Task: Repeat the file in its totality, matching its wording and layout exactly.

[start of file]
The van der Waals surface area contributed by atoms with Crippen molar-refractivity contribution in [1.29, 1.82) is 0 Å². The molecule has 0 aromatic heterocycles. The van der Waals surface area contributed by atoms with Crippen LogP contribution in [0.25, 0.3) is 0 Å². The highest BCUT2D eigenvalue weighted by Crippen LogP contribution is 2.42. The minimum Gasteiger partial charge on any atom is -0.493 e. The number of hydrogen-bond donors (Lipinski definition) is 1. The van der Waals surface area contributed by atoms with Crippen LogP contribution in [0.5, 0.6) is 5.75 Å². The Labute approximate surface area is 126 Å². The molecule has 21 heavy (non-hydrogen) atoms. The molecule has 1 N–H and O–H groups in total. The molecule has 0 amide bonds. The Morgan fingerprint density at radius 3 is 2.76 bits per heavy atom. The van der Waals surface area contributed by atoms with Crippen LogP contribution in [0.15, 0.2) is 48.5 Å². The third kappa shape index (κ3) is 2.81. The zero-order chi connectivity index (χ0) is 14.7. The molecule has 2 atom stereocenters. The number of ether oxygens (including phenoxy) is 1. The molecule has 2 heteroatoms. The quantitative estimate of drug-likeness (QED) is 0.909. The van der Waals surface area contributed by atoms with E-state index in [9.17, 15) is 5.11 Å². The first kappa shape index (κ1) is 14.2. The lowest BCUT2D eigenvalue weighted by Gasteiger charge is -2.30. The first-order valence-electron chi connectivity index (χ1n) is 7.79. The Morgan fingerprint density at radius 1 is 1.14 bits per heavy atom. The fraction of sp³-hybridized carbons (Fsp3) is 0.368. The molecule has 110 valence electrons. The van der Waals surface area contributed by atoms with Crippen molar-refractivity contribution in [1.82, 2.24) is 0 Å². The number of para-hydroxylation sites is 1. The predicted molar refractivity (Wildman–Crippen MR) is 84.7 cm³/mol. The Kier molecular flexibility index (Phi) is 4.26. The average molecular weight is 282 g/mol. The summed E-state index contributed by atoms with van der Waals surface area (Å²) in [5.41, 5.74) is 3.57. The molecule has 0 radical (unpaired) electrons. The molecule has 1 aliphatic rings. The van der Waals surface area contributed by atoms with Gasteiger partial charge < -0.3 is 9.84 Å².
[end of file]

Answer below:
The van der Waals surface area contributed by atoms with Crippen molar-refractivity contribution in [1.29, 1.82) is 0 Å². The molecule has 0 aromatic heterocycles. The van der Waals surface area contributed by atoms with Crippen LogP contribution in [0.25, 0.3) is 0 Å². The highest BCUT2D eigenvalue weighted by Crippen LogP contribution is 2.42. The minimum Gasteiger partial charge on any atom is -0.493 e. The number of hydrogen-bond donors (Lipinski definition) is 1. The van der Waals surface area contributed by atoms with Crippen LogP contribution in [0.5, 0.6) is 5.75 Å². The Labute approximate surface area is 126 Å². The molecule has 21 heavy (non-hydrogen) atoms. The molecule has 1 N–H and O–H groups in total. The molecule has 0 amide bonds. The Morgan fingerprint density at radius 3 is 2.76 bits per heavy atom. The van der Waals surface area contributed by atoms with Crippen LogP contribution in [0.15, 0.2) is 48.5 Å². The third kappa shape index (κ3) is 2.81. The zero-order chi connectivity index (χ0) is 14.7. The molecule has 2 atom stereocenters. The number of ether oxygens (including phenoxy) is 1. The molecule has 2 heteroatoms. The quantitative estimate of drug-likeness (QED) is 0.909. The van der Waals surface area contributed by atoms with E-state index in [9.17, 15) is 5.11 Å². The first kappa shape index (κ1) is 14.2. The lowest BCUT2D eigenvalue weighted by Gasteiger charge is -2.30. The first-order valence-electron chi connectivity index (χ1n) is 7.79. The Morgan fingerprint density at radius 1 is 1.14 bits per heavy atom. The fraction of sp³-hybridized carbons (Fsp3) is 0.368. The molecule has 110 valence electrons. The van der Waals surface area contributed by atoms with Crippen molar-refractivity contribution in [1.82, 2.24) is 0 Å². The number of para-hydroxylation sites is 1. The predicted molar refractivity (Wildman–Crippen MR) is 84.7 cm³/mol. The Kier molecular flexibility index (Phi) is 4.26. The average molecular weight is 282 g/mol. The summed E-state index contributed by atoms with van der Waals surface area (Å²) in [5.41, 5.74) is 3.57. The molecule has 0 radical (unpaired) electrons. The molecule has 1 aliphatic rings. The van der Waals surface area contributed by atoms with Gasteiger partial charge < -0.3 is 9.84 Å².